decided: May 2, 1966.
READING RAILROAD COMPANY
Appeal from judgment of Court of Common Pleas No. 3 of Philadelphia County, Sept. T., 1959, No. 2714, in case of Frank Matulonis v. Reading Railroad Company.
Aloysius J. Staud, with him Fine, Staud & Silverman, for appellant.
Charles Robert Bernsee, with him Norman Paul Harvey, and Liebert, Harvey, Herting & Short, for appellee.
Bell, C. J., Musmanno, Jones, Cohen, Eagen, O'Brien and Roberts, JJ. Opinion by Mr. Justice O'Brien. Mr. Justice Cohen and Mr. Justice Eagen concur in the result.
[ 421 Pa. Page 231]
Appellant, a stevedore employed by Moore-McCormack Lines, Inc., suffered personal injuries while working on a pier inside a warehouse owned by appellee. His action of trespass resulted in a jury verdict for appellee and appellant appealed to this court after the overruling of his motion for a new trial. We quashed the appeal as premature, inasmuch as no judgment had been entered on the verdict of the jury. Matulonis v. Reading Railroad Co., 417 Pa. 48, 207 A.2d 791 (1965). After entry of judgment on the verdict, appellant once again appealed and we now consider the appeal on the merits.
Appellant's injuries were sustained in a fall from a loading platform within the pier. He was required to go behind some stacks of cargo in order to facilitate its loading. While making his way around a post near the edge of the platform, he fell onto the railroad tracks below. Appellant's theory of liability is that appellee was negligent in failing to provide proper lighting in the area, and in failing to protect the edge of the platform with railings or toe boards. Specifically, on appeal, he complains of the refusal of the trial court to accede to his requests for charge to the effect that appellee was in violation of the general safety law of 1937, Act of May 18, 1937, P. L. 654, 43 P.S. § 25-1 et seq., and that this violation constituted negligence per se.
As to the lighting, the evidence was conflicting and there was evidence from which the jury could find that it was adequate.*fn1 With regard to toe boards, the court below properly concluded: "There was no evidence to indicate the type or size of toe-boards required, even if the General Safety Law was applicable, and, in fact, common experience indicates that the installation of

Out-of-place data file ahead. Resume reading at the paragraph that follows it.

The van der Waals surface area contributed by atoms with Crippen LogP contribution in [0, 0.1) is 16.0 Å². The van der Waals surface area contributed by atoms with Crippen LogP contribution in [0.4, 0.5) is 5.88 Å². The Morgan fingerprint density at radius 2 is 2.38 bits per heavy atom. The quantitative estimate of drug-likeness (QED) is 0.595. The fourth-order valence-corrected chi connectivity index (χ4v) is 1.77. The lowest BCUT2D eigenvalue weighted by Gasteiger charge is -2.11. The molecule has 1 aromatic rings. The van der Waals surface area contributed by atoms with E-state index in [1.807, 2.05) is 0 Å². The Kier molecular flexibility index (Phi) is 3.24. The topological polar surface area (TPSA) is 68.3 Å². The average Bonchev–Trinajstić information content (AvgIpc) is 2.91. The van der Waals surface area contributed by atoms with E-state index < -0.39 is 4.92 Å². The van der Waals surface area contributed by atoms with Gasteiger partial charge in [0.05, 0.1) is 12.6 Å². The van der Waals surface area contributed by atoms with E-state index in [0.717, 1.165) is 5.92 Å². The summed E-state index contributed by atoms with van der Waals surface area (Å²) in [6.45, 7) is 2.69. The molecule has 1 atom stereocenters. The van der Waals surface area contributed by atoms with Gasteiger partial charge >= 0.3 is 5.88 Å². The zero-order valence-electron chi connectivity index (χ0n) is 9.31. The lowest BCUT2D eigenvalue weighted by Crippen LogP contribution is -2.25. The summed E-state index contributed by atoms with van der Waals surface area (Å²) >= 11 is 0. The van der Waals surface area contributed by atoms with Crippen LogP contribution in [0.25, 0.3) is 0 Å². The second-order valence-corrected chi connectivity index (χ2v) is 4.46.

[ 421 Pa. Page 232]
toe-boards to a railroad platform would be dangerous, rather than a safety measure. It would prevent practical use of the platform for the purpose for which it was intended, and would constitute a hazard to persons working on the platform, and in entering and leaving freight cars which load and unload at said platform. Certainly, the passenger platforms of the Pennsylvania Railroad station, subway platforms of the Broad Street subway, and the freight and loading platforms of the various trucking companies have not been required to be equipped with toe-boards. It is apparent that such construction of the statute would be impractical and against the general purport thereof. Moreover, the testimony of the plaintiff that he had worked on said pier before and was familiar with the same, and his testimony as to the manner in which he sought to go around the pillars without making an effort to determine the location of the edge of the pier, especially when he contended the light was dim and obscure, presented a basis on which the jury could find the plaintiff guilty of contributory negligence."
Moreover, the court below reached a proper conclusion with respect to the general safety law, holding: "The Trial Judge took the position that said Act is not self-executing and that § 12*fn2 of said Act required the Department of Labor and Industry to promote rules and regulations applicable to the basic conditions in question to place said Act into operation, that it was incumbent upon the plaintiff to establish that the Department of Labor and Industry had established and promulgated such rules and regulations, and that defendant had violated the statute by failing to comply
[ 421 Pa. Page 233]
with said rules and regulations. The plaintiff did not do so."
We, of course, will not reverse the grant or refusal of a new trial, absent a clear abuse of discretion or error of law which controlled the outcome of the case. Connolly v. P.T.C., 420 Pa. 280, 216 A.2d 60 (1966); Firestone v. Schmehl, 420 Pa. 644, 218 A.2d 324 (1966). Here we find no such abuse or error. The charge of the trial court, viewed in its entirety, correctly submitted the issues to the jury.
The outcome of the case was more likely influenced by attacks upon appellant's credibility than by any error of law. The opinion of the court below indicates one area where appellant's credibility was severely shaken, as follows: "The testimony as to the nature and extent of his injuries was not borne out by the records of the clinic where he was treated for said injuries, and moving pictures shown to the jury by the defendant presented to the jury in sharp focus the question of plaintiff's credibility. Said movies showed him carrying heavy furniture, unaided and walking rapidly, without any impediments, in contrast to his assertions of disability."